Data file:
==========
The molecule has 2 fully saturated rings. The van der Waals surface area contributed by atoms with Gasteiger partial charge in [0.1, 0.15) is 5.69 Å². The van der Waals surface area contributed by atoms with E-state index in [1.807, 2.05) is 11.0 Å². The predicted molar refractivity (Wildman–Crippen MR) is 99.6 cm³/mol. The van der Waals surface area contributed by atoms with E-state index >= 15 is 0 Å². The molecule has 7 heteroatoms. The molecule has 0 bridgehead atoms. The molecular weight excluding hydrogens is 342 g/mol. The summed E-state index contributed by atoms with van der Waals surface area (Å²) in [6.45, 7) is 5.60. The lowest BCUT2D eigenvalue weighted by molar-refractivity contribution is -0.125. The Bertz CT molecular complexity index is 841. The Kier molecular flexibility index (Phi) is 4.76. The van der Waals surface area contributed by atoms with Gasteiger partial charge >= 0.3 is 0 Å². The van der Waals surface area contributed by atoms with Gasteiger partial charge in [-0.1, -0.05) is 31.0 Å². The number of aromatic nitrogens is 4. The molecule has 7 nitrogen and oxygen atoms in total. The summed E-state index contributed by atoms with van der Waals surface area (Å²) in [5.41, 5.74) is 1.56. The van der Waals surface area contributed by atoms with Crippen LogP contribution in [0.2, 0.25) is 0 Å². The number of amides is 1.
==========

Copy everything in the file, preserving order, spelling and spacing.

The molecule has 2 fully saturated rings. The van der Waals surface area contributed by atoms with Gasteiger partial charge in [0.1, 0.15) is 5.69 Å². The van der Waals surface area contributed by atoms with E-state index in [1.807, 2.05) is 11.0 Å². The predicted molar refractivity (Wildman–Crippen MR) is 99.6 cm³/mol. The van der Waals surface area contributed by atoms with E-state index >= 15 is 0 Å². The molecule has 7 heteroatoms. The molecule has 0 bridgehead atoms. The molecular weight excluding hydrogens is 342 g/mol. The summed E-state index contributed by atoms with van der Waals surface area (Å²) in [6.45, 7) is 5.60. The lowest BCUT2D eigenvalue weighted by molar-refractivity contribution is -0.125. The Bertz CT molecular complexity index is 841. The Kier molecular flexibility index (Phi) is 4.76. The van der Waals surface area contributed by atoms with Gasteiger partial charge >= 0.3 is 0 Å². The van der Waals surface area contributed by atoms with Gasteiger partial charge in [-0.1, -0.05) is 31.0 Å². The number of aromatic nitrogens is 4. The molecule has 7 nitrogen and oxygen atoms in total. The summed E-state index contributed by atoms with van der Waals surface area (Å²) in [5.41, 5.74) is 1.56. The van der Waals surface area contributed by atoms with Crippen LogP contribution in [0.2, 0.25) is 0 Å². The number of amides is 1.